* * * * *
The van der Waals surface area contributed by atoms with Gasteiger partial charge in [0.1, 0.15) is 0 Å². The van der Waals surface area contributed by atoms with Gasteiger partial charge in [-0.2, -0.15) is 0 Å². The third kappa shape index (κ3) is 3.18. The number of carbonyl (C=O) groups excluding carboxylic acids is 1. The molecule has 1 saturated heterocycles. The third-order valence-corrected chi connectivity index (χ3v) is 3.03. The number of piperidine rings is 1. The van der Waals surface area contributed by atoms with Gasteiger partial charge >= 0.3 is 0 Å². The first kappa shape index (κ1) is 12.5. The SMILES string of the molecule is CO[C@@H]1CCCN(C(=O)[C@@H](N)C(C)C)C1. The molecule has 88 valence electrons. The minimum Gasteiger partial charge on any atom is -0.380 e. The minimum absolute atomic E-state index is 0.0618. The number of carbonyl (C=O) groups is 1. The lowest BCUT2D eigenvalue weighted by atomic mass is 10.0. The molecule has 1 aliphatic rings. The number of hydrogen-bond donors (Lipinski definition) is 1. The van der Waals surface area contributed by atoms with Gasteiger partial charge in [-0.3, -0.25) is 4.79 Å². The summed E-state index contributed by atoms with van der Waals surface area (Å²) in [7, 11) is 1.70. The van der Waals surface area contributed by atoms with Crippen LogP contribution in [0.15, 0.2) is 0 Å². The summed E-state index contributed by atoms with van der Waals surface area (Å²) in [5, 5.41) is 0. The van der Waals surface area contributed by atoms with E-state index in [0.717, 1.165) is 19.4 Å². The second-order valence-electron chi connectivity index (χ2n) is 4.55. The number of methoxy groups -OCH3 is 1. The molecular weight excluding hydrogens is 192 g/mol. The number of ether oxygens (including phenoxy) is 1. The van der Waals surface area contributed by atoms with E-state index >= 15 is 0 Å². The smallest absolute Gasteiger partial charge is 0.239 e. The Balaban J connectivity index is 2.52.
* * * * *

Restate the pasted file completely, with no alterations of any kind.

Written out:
The van der Waals surface area contributed by atoms with Gasteiger partial charge in [0.1, 0.15) is 0 Å². The van der Waals surface area contributed by atoms with Gasteiger partial charge in [-0.2, -0.15) is 0 Å². The third kappa shape index (κ3) is 3.18. The number of carbonyl (C=O) groups excluding carboxylic acids is 1. The molecule has 1 saturated heterocycles. The third-order valence-corrected chi connectivity index (χ3v) is 3.03. The number of piperidine rings is 1. The van der Waals surface area contributed by atoms with Gasteiger partial charge >= 0.3 is 0 Å². The first kappa shape index (κ1) is 12.5. The SMILES string of the molecule is CO[C@@H]1CCCN(C(=O)[C@@H](N)C(C)C)C1. The molecule has 88 valence electrons. The minimum Gasteiger partial charge on any atom is -0.380 e. The minimum absolute atomic E-state index is 0.0618. The number of carbonyl (C=O) groups is 1. The lowest BCUT2D eigenvalue weighted by atomic mass is 10.0. The molecule has 1 aliphatic rings. The number of hydrogen-bond donors (Lipinski definition) is 1. The van der Waals surface area contributed by atoms with Gasteiger partial charge in [-0.3, -0.25) is 4.79 Å². The summed E-state index contributed by atoms with van der Waals surface area (Å²) in [7, 11) is 1.70. The van der Waals surface area contributed by atoms with Crippen LogP contribution in [0.15, 0.2) is 0 Å². The summed E-state index contributed by atoms with van der Waals surface area (Å²) in [5, 5.41) is 0. The van der Waals surface area contributed by atoms with E-state index in [0.717, 1.165) is 19.4 Å². The second-order valence-electron chi connectivity index (χ2n) is 4.55. The number of methoxy groups -OCH3 is 1. The molecular weight excluding hydrogens is 192 g/mol. The number of ether oxygens (including phenoxy) is 1. The van der Waals surface area contributed by atoms with E-state index >= 15 is 0 Å². The smallest absolute Gasteiger partial charge is 0.239 e. The Balaban J connectivity index is 2.52.